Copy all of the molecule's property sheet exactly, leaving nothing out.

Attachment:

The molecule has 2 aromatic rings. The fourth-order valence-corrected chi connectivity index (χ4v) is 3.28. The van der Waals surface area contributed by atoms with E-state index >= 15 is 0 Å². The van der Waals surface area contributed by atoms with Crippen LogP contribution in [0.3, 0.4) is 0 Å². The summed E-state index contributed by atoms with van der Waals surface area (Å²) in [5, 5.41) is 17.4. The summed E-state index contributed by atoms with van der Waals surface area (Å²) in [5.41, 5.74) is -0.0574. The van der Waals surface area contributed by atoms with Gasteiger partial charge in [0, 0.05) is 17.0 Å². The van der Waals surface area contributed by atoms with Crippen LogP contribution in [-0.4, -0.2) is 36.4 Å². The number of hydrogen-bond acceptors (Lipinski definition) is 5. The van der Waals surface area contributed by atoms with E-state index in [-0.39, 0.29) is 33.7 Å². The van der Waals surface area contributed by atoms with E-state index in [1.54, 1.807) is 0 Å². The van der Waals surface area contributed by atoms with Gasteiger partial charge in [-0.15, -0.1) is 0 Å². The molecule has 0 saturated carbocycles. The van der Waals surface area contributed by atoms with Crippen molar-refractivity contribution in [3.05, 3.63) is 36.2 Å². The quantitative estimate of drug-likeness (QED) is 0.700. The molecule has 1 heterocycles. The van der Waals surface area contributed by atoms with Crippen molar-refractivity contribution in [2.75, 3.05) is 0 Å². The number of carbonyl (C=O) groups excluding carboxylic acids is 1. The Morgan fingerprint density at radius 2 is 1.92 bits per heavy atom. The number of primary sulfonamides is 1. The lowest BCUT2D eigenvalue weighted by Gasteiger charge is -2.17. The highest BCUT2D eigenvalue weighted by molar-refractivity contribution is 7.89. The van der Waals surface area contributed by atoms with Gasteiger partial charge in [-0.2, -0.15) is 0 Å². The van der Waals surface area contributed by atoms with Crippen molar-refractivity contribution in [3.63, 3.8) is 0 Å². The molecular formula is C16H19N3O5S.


The molecule has 2 aromatic rings. The fourth-order valence-corrected chi connectivity index (χ4v) is 3.28. The van der Waals surface area contributed by atoms with E-state index >= 15 is 0 Å². The van der Waals surface area contributed by atoms with Crippen LogP contribution in [0.3, 0.4) is 0 Å². The summed E-state index contributed by atoms with van der Waals surface area (Å²) in [5, 5.41) is 17.4. The summed E-state index contributed by atoms with van der Waals surface area (Å²) in [5.41, 5.74) is -0.0574. The van der Waals surface area contributed by atoms with Gasteiger partial charge in [0, 0.05) is 17.0 Å². The van der Waals surface area contributed by atoms with Crippen LogP contribution in [-0.4, -0.2) is 36.4 Å². The number of hydrogen-bond acceptors (Lipinski definition) is 5. The van der Waals surface area contributed by atoms with E-state index in [-0.39, 0.29) is 33.7 Å². The van der Waals surface area contributed by atoms with E-state index in [1.54, 1.807) is 0 Å². The van der Waals surface area contributed by atoms with Gasteiger partial charge in [-0.15, -0.1) is 0 Å². The molecule has 0 saturated carbocycles. The van der Waals surface area contributed by atoms with Crippen molar-refractivity contribution in [3.05, 3.63) is 36.2 Å². The quantitative estimate of drug-likeness (QED) is 0.700. The molecule has 1 heterocycles. The van der Waals surface area contributed by atoms with Crippen molar-refractivity contribution in [2.75, 3.05) is 0 Å². The number of carbonyl (C=O) groups excluding carboxylic acids is 1. The Morgan fingerprint density at radius 2 is 1.92 bits per heavy atom. The number of primary sulfonamides is 1. The lowest BCUT2D eigenvalue weighted by Gasteiger charge is -2.17. The highest BCUT2D eigenvalue weighted by molar-refractivity contribution is 7.89. The van der Waals surface area contributed by atoms with Gasteiger partial charge in [-0.2, -0.15) is 0 Å². The van der Waals surface area contributed by atoms with Crippen molar-refractivity contribution in [3.63, 3.8) is 0 Å². The molecular formula is C16H19N3O5S.